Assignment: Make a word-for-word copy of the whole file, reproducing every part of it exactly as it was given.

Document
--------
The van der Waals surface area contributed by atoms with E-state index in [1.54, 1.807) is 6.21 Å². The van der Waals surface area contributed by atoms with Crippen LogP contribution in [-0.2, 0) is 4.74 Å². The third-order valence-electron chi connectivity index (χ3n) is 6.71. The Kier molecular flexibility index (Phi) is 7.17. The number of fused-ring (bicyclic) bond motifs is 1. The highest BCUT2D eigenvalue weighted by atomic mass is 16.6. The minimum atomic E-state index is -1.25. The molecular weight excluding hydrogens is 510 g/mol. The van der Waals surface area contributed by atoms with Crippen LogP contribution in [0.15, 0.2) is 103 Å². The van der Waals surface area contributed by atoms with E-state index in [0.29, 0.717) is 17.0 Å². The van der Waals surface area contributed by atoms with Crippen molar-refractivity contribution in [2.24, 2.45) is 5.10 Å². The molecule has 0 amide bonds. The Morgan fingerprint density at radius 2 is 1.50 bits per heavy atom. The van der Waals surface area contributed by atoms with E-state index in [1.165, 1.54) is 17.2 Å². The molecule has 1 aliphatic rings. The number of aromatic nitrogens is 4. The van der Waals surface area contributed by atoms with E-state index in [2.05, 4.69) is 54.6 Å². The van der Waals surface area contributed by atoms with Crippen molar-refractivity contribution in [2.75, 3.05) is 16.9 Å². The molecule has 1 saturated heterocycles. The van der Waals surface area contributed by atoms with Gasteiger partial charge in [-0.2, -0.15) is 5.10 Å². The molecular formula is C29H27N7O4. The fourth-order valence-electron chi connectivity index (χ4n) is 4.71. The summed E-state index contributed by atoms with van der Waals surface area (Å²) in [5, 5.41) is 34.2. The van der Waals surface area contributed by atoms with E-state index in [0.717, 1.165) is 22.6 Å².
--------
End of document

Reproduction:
The van der Waals surface area contributed by atoms with E-state index in [1.54, 1.807) is 6.21 Å². The van der Waals surface area contributed by atoms with Crippen LogP contribution in [-0.2, 0) is 4.74 Å². The third-order valence-electron chi connectivity index (χ3n) is 6.71. The Kier molecular flexibility index (Phi) is 7.17. The number of fused-ring (bicyclic) bond motifs is 1. The highest BCUT2D eigenvalue weighted by atomic mass is 16.6. The minimum atomic E-state index is -1.25. The molecular weight excluding hydrogens is 510 g/mol. The van der Waals surface area contributed by atoms with Crippen LogP contribution in [0.15, 0.2) is 103 Å². The van der Waals surface area contributed by atoms with E-state index in [0.29, 0.717) is 17.0 Å². The van der Waals surface area contributed by atoms with Crippen molar-refractivity contribution in [2.24, 2.45) is 5.10 Å². The molecule has 0 amide bonds. The Morgan fingerprint density at radius 2 is 1.50 bits per heavy atom. The van der Waals surface area contributed by atoms with E-state index in [1.165, 1.54) is 17.2 Å². The molecule has 1 aliphatic rings. The number of aromatic nitrogens is 4. The van der Waals surface area contributed by atoms with E-state index in [2.05, 4.69) is 54.6 Å². The van der Waals surface area contributed by atoms with Crippen molar-refractivity contribution in [2.75, 3.05) is 16.9 Å². The molecule has 1 saturated heterocycles. The van der Waals surface area contributed by atoms with Gasteiger partial charge in [-0.2, -0.15) is 5.10 Å². The molecular formula is C29H27N7O4. The fourth-order valence-electron chi connectivity index (χ4n) is 4.71. The summed E-state index contributed by atoms with van der Waals surface area (Å²) in [5, 5.41) is 34.2. The van der Waals surface area contributed by atoms with E-state index in [0.717, 1.165) is 22.6 Å².